Growing Mathematical Minds is the documentation of an innovative, bi-directional process of connecting research and practice in early childhood mathematics. The book translates research on early mathematics from developmental psychology into terms that are meaningful to teachers and readily applicable in early childhood classrooms. It documents teacher responses, and conveys their thoughts and questions back to representative researchers, who reply in turn. In so doing, this highly useful book creates a conversation, in which researchers and teachers each bring their expertise to bear; their communication about these topics—informed by the thinking, commitment, and experience of both groups—helps us better understand how developmental psychology can improve math teaching, and how math teaching can, in turn, inform developmental science. The book bridges the gap between research and practice, helping teachers to adopt evidence-based practices and apply cutting-edge research findings, and prompting developmental researchers to consider their work within the framework of practice. Growing Mathematical Minds identifies and elucidates research with profound implications for teaching children from three to eight years so they develop foundational math knowledge and skills, positive attitudes toward math, and basic abilities to think mathematically.
Introduction: Briding the Gap Between Research and Practice in Early Mathematics Jie-Qi Chen, Jennifer S. McCray, and Janet Eisenband Sorkin Chapter 1: Mathematical Language and Early Math Learning Janet Eisenband Sorkin and Jennifer S. McCray with Susan Levine Chapter 2: The Role of Adult and Environmental Input in Children’s Math Learning Donna Johnson & Lisa Ginet with Kelly Mix Chapter 3: The Use of Concrete Objects in Early Mathematical Learning Jie-Qi Chen and Jeanine Brownell with David Uttal Chapter 4: The Role of Gesture in Teaching and Learning Math Mary Hynes-Berry and Jennifer S. McCray with Susan Goldin-Meadow Chapter 5: Variability in Children’s Mathematical Thinking and Learning Laura Grandau and Rebeca Itzkowich with Robert Siegler Chapter 6: Pathways to Basic Combination Fluency in the Primary Grades Jeanine O’Nan Brownell & Mary Hynes-Berry with Arthur J. Baroody Chapter 7: Math Anxiety and Math Performance: How do they relate? Lisa Ginet and Rebeca Itzkowich with Erin Maloney Conclusion Jennifer S. McCray, Janet Eisenband Sorkin, and Jie-Qi Chen
"Growing Mathematical Minds is a remarkable, lucid, and inviting introduction to early math education. The book offers prominent researchers’ accounts of their own fundamental work on children’s mathematical thinking, as well teachers’ comments on the research and suggestions about the ways it can be used to inform classroom practice. The book truly helps both researchers and teachers to bridge the sometimes considerable gap between theory and practice, in part by listening and responding to each other."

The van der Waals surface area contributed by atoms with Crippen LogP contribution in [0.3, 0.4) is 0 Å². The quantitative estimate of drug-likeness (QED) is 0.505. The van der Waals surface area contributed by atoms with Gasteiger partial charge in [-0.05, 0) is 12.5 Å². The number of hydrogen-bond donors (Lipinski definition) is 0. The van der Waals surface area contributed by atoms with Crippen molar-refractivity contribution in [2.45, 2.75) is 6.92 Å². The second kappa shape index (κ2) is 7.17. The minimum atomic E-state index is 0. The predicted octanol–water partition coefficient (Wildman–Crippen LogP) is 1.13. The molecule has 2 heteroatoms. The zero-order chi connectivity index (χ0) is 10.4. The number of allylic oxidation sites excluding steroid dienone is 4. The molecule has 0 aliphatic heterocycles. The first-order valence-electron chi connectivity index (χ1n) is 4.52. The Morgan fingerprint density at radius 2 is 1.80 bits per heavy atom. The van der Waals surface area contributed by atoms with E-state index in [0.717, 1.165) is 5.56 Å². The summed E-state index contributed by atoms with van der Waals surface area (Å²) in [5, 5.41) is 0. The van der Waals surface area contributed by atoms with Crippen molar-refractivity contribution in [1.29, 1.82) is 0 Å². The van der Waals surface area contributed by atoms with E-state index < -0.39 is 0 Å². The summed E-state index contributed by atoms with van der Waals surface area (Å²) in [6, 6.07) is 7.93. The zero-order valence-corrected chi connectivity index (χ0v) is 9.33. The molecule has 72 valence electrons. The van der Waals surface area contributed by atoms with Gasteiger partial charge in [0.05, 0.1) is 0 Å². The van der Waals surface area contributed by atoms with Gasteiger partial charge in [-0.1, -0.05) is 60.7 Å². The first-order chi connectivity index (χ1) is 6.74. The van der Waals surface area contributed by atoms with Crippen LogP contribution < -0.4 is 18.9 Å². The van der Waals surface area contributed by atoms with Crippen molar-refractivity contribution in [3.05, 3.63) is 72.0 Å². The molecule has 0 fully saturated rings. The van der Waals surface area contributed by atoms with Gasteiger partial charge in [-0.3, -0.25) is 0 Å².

—Herbert Ginsburg, Jacob H. Schiff Foundations Professor Emeritus of Psychology and Education, Teachers College, Columbia University, USA
"With this book, Dr. McCray and her co-authors do a real service both to educators and to researchers in the field of early mathematics learning. There is now so much to know about early math education that we spend our careers becoming experts in just one thing: We either know how to teach math, or we know how to do research on it. But because teachers and researchers don’t spend much time in each other’s worlds, a gulf arises. Math researchers (like me) want our work to be useful, but we don’t actually know what teachers need. Teachers want to stay up to date on the relevant research, but much of that research is embargoed behind paywalls-- and even if it weren’t, what teacher has time to read through it all to figure out what’s relevant? In this book, Dr. McCray and her co-authors have boiled the current research down to its most important insights, and presented them in a way that is immediately usable in classrooms. This is the missing link that we all need, in order to reach our shared goal of using research to improve early math education."
—Barbara Sarnecka, Associate Professor, Cognitive Sciences and Logic & Philosophy of Science, University of California, Irvine, USA